by Carl V Phillips
Today I am posting four critiques of reports about tobacco. The two that do not relate directly to THR are on my ep-ology blog, in the Unhealthful News series. If you read this but not that, you might want to check out that post and also my review of the “Cigarette Wars” television show that I posted the previous two days.
The first study, from a journal called Human Psychopharmacology: Clinical and Experimental, is a good simple example of how bad tobacco-related and pysch research can be. The study was an experiment on 15 smokers to determine whether consuming “Swedish-style snus” affected their desire to smoke, also looking at the effects of nicotine lozenges. The suggestion that Swedish-style snus is fundamentally different other smokeless tobacco products is a error I can only stand to bother with so often (it is a marketing gimmick that may have some value in promoting tobacco harm reduction, but scientists who presume to write about the subject should know better). So, ignoring that, the most notable absurdity is trying to measure something that will vary drastically across people with only 15 subjects. Typical psych research. But what is really funny is that they lost 4 of them to followup. Yes, they started with only 15 and could still could not even manage to keep 75% of them participating, and yet it is considered worthy of publication in that field.
The second absurdity was doing this as a blinded study with the participants sometimes getting a nicotine-free lozenge or tobacco-free “snus” (yes, they still called it snus even though it was not). Why? It might be interesting to ask a question like “how much of the effect of snus in satisfying smokers who are switching to it is due to the nicotine and how much actually still exists in the absence of nicotine? In that case, this methodology (with a lot more subjects) might be interesting. But they were not asking that. Rather, their major claims were:
Findings suggest that [snus] is effective in acutely suppressing craving and smoking in at least some smokers, but that its acceptability may be limited.
In other words, they claimed to be trying to figure out whether snus is a good enough substitute for some smokers. Since part of the actual experience of snus, as opposed to their experiment, comes from knowing what it is and that it is providing nicotine, they are not actually measuring what they claim to measure. They are measuring the effects of nicotine in an experimental situation and with participants who are being made anxious about not knowing whether they are getting nicotine. Here is a news flash for all you psych researchers: It is possible to trick people in to feeling and doing things that they would not do under natural circumstances.
As for going to all this trouble to figure out that some smokers find snus to be a satisfying substitute, but that many do not like it when they first try it, there are easier research methods. Like, say, doing a little background reading.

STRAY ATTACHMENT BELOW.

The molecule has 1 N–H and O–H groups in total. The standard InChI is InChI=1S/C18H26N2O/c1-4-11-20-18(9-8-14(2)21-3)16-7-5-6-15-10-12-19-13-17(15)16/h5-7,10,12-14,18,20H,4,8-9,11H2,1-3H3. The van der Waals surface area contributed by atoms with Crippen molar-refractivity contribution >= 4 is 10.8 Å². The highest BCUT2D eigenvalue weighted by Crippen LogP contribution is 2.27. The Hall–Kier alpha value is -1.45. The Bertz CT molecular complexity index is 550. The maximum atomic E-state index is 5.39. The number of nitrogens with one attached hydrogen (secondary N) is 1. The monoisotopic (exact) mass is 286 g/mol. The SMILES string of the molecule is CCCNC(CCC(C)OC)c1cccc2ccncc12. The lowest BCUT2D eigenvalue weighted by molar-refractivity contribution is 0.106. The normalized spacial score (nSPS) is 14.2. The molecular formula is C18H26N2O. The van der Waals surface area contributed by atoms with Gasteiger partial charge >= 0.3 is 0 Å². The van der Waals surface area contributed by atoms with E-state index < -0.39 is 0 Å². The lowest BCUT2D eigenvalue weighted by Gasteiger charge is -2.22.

In another study, a group of researchers primarily employed by the American Legacy Foundation, recently published “Prevalence of Trial of Snus Products Among Adult Smokers” in the American Journal of Public Health. The actual results of the study are little more than a matter of technical curiosity, with no practical implications. But the authors made a valiant effort to try to misconstrue them as hinting that smokeless tobacco use causes people to not quit smoking, though they showed no such thing. This is what we would expect from a Legacy study, given their anti-harm-reduction positions, attacking smokeless tobacco products (e.g., this from just the last week or two). Funny, though, they do not disclose this rather glaring conflict of interest. Nor do they disclose that all of their money comes from tobacco companies; as in one of the examples in today’s Unhealthful News post, we can observe the remarkable coincidence that complaints about tobacco industry funding never seem to occur when the anti-tobacco extremists like an article’s claims.
The study reported some results from a phone survey conducted in 2008 in several cities where American tobacco companies test marketed their new “snus” products and several cities where they did not. The focus was on which subjects reported trying one of Taboka, Camel Snus, Skoal Dry, Marlboro Snus, Triumph Snus, Grand Prix Snus, or Tourney Snus. They polled 4000 smokers, but did not bother to report how many actually reported trying snus (or “trialed” as marketers sometimes call it). It is possible to figure out that it was about 200.
As anyone could tell you without even reading the article, men and people living in cities where new snus products were test marketed were a lot more likely to have tried than women or those living where the products were not available. However, it was actually surprising how many had tried the products in other cities (they may have tried some other pouched Skoal product – it is not clear if the survey was designed to minimize that risk). Also predictable was that younger people were more likely to try.